Michelle loved to travel and she loved to eat good food. The marriage of these two devotions is apparent in the two times we lived abroad as a family in Europe. In the summer of 2004 we lived in Paris as I did a sabbatical at the Pasteur Institute and most importantly spent our time drinking and eating great French food. The children were 5 and 3 years old at the time and they became instant travel affecianados like their parents. About two years ago when Michelle sensed her own decline she confided in me that she had always wanted to live in Italy before she died. I then arranged with a colleague at the University of Perugia to spend a summer amongst the beautiful rolling hills of Umbria and in the summer of 2007 we lived in Italy simply because my wife wanted to do it. There we laughed and traveled as a family, creating invaluable memories. In fact, if you can convince your boss that spending a summer in Italy is necessary for your career, I highly advise it.

I want to end by telling you two quick stories about Michelle. While there are only a few of you who know about each story, my suspicion is that I am the only one who knows both. Today you can all share in what I have kept secret for years.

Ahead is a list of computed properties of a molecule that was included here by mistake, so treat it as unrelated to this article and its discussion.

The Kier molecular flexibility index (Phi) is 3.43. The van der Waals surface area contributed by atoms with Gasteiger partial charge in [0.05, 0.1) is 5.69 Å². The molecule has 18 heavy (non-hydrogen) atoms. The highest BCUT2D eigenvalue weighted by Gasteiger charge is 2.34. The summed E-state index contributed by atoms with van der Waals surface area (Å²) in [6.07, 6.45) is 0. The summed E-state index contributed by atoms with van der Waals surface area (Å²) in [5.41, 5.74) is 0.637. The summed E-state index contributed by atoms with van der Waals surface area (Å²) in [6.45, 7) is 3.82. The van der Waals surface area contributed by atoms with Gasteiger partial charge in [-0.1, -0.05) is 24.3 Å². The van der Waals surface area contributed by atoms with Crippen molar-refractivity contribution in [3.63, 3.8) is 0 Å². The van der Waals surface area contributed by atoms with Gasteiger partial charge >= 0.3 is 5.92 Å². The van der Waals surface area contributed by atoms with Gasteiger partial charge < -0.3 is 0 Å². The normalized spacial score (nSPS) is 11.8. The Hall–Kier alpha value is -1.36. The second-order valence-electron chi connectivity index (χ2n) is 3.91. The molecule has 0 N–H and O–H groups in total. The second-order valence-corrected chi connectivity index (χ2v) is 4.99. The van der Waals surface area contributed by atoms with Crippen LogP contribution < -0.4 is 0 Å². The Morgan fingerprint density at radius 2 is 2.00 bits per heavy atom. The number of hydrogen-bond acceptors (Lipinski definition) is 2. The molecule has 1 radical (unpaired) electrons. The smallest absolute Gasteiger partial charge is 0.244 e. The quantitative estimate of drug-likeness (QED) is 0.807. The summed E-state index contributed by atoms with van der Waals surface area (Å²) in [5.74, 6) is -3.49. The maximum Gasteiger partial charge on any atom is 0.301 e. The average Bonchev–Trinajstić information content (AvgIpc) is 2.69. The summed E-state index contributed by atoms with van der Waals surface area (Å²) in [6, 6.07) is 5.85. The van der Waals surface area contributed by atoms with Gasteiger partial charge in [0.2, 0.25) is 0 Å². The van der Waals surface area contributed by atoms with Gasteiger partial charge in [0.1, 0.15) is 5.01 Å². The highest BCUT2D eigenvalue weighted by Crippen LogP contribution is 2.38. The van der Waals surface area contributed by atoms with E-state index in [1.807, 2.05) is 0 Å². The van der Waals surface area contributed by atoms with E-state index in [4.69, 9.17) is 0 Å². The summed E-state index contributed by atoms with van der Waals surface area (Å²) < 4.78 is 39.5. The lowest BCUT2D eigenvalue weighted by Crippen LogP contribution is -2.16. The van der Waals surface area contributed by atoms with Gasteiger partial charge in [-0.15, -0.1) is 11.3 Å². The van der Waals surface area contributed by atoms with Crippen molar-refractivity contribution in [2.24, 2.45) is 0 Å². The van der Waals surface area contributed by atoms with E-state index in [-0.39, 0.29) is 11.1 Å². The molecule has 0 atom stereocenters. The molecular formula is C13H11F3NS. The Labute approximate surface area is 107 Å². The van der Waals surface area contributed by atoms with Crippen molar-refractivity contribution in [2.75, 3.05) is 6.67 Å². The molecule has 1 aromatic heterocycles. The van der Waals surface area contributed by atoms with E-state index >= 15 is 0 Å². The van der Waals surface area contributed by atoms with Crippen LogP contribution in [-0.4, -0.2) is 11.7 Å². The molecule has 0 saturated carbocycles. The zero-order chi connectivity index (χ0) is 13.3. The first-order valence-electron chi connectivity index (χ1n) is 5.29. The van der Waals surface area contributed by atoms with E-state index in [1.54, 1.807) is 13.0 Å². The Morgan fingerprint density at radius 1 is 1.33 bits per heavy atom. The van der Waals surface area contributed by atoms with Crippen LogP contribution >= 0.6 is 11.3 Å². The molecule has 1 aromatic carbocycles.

About 4 years ago Michelle had started a ministry here at St. Thomas More called the Elizabeth Ministry. She began it to fulfill a need – the need to support and help women with issues surrounding childbearing and infertility. Women helping women. Since the inception, the ministry has assisted many and was a great source of joy for Michelle. One day Michelle got a phone call from a 20 year old woman named Sandra from rural Pennsylvania who was unmarried and pregnant. Sandra was abandoned by the unborn child’s father and ostracized by her parents. She had driven down to a town she had never heard of called Chapel Hill with a new boyfriend to look for work. After a few weeks in Chapel Hill the new boyfriend left and Sandra was abandoned again. Her parents were so appalled at the unplanned pregnancy that they had disowned her, and now she was in a new place without anybody or anything. As she later told Michelle, Sandra went to St. Thomas More one Sunday for mass as a last resort – she literally did not know what else to do. As she was leaving mass, she saw the advertisement for the Elizabeth Ministry in the church bulletin and called our home phone number. Michelle talked to her and then later met with her. After Michelle heard the story she called around for Sandra – talking to this church, other churches, homeless shelters, and various pregnancy support services in the area. Each place offered a little something – mostly pamphlets, some clothes for mom or baby, but only the homeless shelter said that they could offer her a place to live. Michelle was not satisfied that a 20 year old pregnant girl should be living in a homeless shelter for the next 4 months.